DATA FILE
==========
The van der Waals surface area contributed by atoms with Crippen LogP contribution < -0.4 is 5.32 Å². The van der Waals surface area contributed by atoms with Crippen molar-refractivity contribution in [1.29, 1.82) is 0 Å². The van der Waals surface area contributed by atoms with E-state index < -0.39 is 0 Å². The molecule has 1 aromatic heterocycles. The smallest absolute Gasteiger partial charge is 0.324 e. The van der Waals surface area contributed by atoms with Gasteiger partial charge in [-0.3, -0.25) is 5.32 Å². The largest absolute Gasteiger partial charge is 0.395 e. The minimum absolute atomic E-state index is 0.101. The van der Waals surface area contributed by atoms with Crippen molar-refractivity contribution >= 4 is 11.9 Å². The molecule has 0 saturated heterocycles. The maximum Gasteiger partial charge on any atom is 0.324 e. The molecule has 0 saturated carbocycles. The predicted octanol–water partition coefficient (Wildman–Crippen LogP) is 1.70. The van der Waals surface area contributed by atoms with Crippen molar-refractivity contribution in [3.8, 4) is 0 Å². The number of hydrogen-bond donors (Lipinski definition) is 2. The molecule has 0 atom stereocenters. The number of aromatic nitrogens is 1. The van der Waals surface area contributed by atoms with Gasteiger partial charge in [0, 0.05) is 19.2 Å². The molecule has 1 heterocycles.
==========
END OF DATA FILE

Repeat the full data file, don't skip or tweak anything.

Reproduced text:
The van der Waals surface area contributed by atoms with Crippen LogP contribution < -0.4 is 5.32 Å². The van der Waals surface area contributed by atoms with Crippen molar-refractivity contribution in [1.29, 1.82) is 0 Å². The van der Waals surface area contributed by atoms with E-state index < -0.39 is 0 Å². The molecule has 1 aromatic heterocycles. The smallest absolute Gasteiger partial charge is 0.324 e. The van der Waals surface area contributed by atoms with Gasteiger partial charge in [-0.3, -0.25) is 5.32 Å². The largest absolute Gasteiger partial charge is 0.395 e. The minimum absolute atomic E-state index is 0.101. The van der Waals surface area contributed by atoms with Crippen molar-refractivity contribution >= 4 is 11.9 Å². The molecule has 0 saturated heterocycles. The maximum Gasteiger partial charge on any atom is 0.324 e. The molecule has 0 saturated carbocycles. The predicted octanol–water partition coefficient (Wildman–Crippen LogP) is 1.70. The van der Waals surface area contributed by atoms with Crippen molar-refractivity contribution in [3.8, 4) is 0 Å². The number of hydrogen-bond donors (Lipinski definition) is 2. The molecule has 0 atom stereocenters. The number of aromatic nitrogens is 1. The van der Waals surface area contributed by atoms with Gasteiger partial charge in [0, 0.05) is 19.2 Å². The molecule has 1 heterocycles.